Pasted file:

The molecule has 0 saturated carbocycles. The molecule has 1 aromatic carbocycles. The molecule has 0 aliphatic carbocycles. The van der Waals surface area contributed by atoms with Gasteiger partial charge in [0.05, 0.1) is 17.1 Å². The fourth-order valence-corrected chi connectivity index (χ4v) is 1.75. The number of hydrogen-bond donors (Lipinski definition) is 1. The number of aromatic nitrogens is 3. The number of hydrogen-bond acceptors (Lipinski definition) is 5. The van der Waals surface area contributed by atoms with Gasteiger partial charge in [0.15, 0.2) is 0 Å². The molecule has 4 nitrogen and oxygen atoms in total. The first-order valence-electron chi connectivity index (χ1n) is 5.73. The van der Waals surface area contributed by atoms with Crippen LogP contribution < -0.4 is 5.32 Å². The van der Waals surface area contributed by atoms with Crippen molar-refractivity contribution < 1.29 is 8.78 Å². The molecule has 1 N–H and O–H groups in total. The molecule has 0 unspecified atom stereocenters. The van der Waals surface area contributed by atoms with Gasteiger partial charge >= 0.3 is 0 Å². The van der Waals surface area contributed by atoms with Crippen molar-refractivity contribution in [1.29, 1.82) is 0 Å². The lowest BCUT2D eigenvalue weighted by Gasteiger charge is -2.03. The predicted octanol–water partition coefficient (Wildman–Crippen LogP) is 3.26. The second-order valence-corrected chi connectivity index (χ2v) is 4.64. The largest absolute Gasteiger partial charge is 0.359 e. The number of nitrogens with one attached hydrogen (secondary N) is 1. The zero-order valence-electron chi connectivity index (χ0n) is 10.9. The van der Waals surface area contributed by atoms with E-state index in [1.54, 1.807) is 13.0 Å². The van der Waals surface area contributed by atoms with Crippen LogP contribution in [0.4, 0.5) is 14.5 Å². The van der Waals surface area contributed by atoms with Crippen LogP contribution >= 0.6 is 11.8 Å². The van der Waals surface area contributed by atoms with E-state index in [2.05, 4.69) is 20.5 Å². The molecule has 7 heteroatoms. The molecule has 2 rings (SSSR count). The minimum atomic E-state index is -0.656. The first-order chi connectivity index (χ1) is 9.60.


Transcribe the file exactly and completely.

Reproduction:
The molecule has 0 saturated carbocycles. The molecule has 1 aromatic carbocycles. The molecule has 0 aliphatic carbocycles. The van der Waals surface area contributed by atoms with Gasteiger partial charge in [0.05, 0.1) is 17.1 Å². The fourth-order valence-corrected chi connectivity index (χ4v) is 1.75. The number of hydrogen-bond donors (Lipinski definition) is 1. The number of aromatic nitrogens is 3. The number of hydrogen-bond acceptors (Lipinski definition) is 5. The van der Waals surface area contributed by atoms with Gasteiger partial charge in [0.15, 0.2) is 0 Å². The molecule has 4 nitrogen and oxygen atoms in total. The first-order valence-electron chi connectivity index (χ1n) is 5.73. The van der Waals surface area contributed by atoms with Crippen LogP contribution < -0.4 is 5.32 Å². The van der Waals surface area contributed by atoms with Crippen molar-refractivity contribution < 1.29 is 8.78 Å². The molecule has 1 N–H and O–H groups in total. The molecule has 0 unspecified atom stereocenters. The van der Waals surface area contributed by atoms with Gasteiger partial charge >= 0.3 is 0 Å². The van der Waals surface area contributed by atoms with Crippen molar-refractivity contribution in [1.29, 1.82) is 0 Å². The lowest BCUT2D eigenvalue weighted by Gasteiger charge is -2.03. The predicted octanol–water partition coefficient (Wildman–Crippen LogP) is 3.26. The second-order valence-corrected chi connectivity index (χ2v) is 4.64. The largest absolute Gasteiger partial charge is 0.359 e. The number of nitrogens with one attached hydrogen (secondary N) is 1. The zero-order valence-electron chi connectivity index (χ0n) is 10.9. The van der Waals surface area contributed by atoms with E-state index in [1.54, 1.807) is 13.0 Å². The van der Waals surface area contributed by atoms with Crippen LogP contribution in [0.4, 0.5) is 14.5 Å². The van der Waals surface area contributed by atoms with Crippen LogP contribution >= 0.6 is 11.8 Å². The van der Waals surface area contributed by atoms with E-state index in [2.05, 4.69) is 20.5 Å². The molecule has 7 heteroatoms. The molecule has 2 rings (SSSR count). The minimum atomic E-state index is -0.656. The first-order chi connectivity index (χ1) is 9.60.